Developing the Young Workforce evaluation: evidence synthesis

An evidence synthesis on Developing the Young Workforce (DYW) strategy.

5. Conclusions

This evidence review provided an overview of key DYW initiatives and milestones, and highlighted the successes and remaining challenges within the Scottish skills and education landscape. For the purposes of this evidence review, DYW evidence in six key areas was accessed and reviewed:

  • Key performance indicators (KPIs)
  • Work-relevant learning in schools and colleges, and across ages 3-18
  • Apprenticeships (Foundation, Graduate and Modern)
  • Employers
  • Equality and inclusion
  • COVID-19 and DYW-related activity 2019-2021

Overall, the headline target of the programme to reduce youth unemployment (excluding those in full-time education) by 40% by 2021 was achieved, with a decrease of 23,000 (47.8%) since 2014 (Scottish Government, 2021a).

In schools, there were year-on-year increases in the attainment of vocational qualifications at SCQF 5 or above (from 9% in 2014-15 to 17.1% in 2018-19). School staff and DYW stakeholders surveyed and interviewed in 2022 thought that DYW has afforded young people access to a much broader range of work-based learning opportunities. In colleges, there were increases in the number of senior phase pupils who enrolled on, and completed, college courses, and who progressed into positive destinations between 2014 and 2019. In 2019, 86.4% of college leavers who completed a full-time course went into positive destinations and by 2021 this figure was 91% (SFC, 2021).

The provision and uptake of apprenticeship opportunities grew between 2014-19: Foundation Apprenticeship (FA) enrolments increased from 346 in 2016 to 1,535 in 2018, Modern Apprenticeship (MA) enrolments increased from 25,284 in 2013-14 to 26,262 in 2016-17, and the number of Graduate Apprenticeship (GA) starts increased from 277 starts in 2017-18 to 1,160 starts in 2019-20.

Following the development of the national Developing the Young Workforce Group, the Scottish Apprenticeship Advisory Board (SAAB), and the digital matching platform Marketplace, and the establishment of a multitude of regional groups across Scotland, there were improvements in the extent of employer engagement with DYW between 2014 and 2019. All schools had some degree of school-employer partnerships in place by 2018-19.

In support of the DYW equality and inclusion agenda, equality-based apprenticeship action plans and gender action plans were published, and projects to increase under-represented groups’ participation in vocational education and the labour market were introduced. As per the 2017 Equality Impact Assessment (EQIA), the DYW programme had equality impact across most of the 39 recommendations of the DYW Commission.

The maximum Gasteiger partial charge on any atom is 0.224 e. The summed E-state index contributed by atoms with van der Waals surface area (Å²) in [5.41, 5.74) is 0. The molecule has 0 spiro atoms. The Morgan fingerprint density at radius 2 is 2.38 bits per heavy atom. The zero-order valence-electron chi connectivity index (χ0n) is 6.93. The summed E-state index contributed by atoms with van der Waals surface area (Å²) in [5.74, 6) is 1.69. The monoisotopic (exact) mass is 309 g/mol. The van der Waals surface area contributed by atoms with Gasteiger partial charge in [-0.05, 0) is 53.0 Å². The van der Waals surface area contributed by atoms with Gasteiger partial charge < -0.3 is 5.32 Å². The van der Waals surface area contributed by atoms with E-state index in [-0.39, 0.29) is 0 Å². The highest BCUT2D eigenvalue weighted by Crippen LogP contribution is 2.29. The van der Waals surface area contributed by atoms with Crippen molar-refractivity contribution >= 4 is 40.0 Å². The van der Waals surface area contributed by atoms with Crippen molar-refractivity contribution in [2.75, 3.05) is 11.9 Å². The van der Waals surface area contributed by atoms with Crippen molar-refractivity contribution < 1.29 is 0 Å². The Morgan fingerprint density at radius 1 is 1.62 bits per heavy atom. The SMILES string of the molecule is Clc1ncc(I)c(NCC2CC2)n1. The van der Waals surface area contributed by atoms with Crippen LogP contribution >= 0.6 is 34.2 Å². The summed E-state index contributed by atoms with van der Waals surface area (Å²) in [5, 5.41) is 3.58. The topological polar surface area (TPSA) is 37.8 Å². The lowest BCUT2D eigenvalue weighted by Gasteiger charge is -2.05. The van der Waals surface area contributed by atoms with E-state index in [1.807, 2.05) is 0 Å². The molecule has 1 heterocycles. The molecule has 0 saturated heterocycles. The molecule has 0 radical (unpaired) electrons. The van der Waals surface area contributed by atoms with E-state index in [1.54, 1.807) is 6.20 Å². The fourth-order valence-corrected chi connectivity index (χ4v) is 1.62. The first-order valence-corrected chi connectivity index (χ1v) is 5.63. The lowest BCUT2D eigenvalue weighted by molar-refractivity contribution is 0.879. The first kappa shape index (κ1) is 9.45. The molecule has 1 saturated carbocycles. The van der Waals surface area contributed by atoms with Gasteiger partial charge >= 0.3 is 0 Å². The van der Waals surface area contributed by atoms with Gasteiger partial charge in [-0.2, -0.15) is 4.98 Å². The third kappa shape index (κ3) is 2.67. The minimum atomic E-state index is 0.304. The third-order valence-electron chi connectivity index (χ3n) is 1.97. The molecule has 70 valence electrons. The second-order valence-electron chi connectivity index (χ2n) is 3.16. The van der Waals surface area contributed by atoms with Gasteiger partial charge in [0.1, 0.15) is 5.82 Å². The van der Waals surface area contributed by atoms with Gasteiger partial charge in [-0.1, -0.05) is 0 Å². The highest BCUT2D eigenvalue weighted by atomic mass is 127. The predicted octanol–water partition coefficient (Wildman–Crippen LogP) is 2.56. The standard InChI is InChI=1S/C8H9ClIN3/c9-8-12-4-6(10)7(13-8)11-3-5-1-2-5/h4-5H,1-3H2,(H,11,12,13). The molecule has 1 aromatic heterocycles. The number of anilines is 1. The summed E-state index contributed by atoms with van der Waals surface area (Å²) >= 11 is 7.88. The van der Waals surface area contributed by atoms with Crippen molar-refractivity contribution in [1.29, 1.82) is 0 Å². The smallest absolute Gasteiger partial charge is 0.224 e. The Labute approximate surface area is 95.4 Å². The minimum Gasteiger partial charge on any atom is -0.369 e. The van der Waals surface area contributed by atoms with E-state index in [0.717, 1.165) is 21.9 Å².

There were a number of challenges and lessons stemming from the implementation of DYW which call for further attention:

  • In schools, there were some barriers to embracing DYW, such as staff capacity, skills and funding; co-ordination and information management; geography and school type; pupil needs; barriers to partnerships with employers and colleges such as those relating to a lack of employer awareness or buy-in to DYW.
  • In 2021, only 8% of employers provided work placements or work inspiration activities to young people in school, and only 19% of employers offered apprenticeships to young people. The main hindering factors cited by employers with regards to providing such opportunities were: a lack of staff time and opportunity costs; communicating with schools; COVID-19; and negative perceptions of young people.
  • More work is required to meet the DYW equality and inclusion targets. Occupational gender segregation appears to be the most difficult to address: male pupils are much more likely to pursue construction, engineering, and computing careers, whereas female pupils are more likely to pursue creative industries, medicine/health, teaching, hospitality and caring careers.
  • According to the Health Foundation’s 2021 report Not just any job, good jobs! Youth voices from across the UK, the pandemic has affected young people’s confidence (62%) and how they value the quality of work (46%). Most young people are likely to require enhanced support in reaching positive destinations.

How to access background or source data

The data collected for this social research publication may be made available on request, subject to consideration of legal and ethical factors. Please contact for further information.



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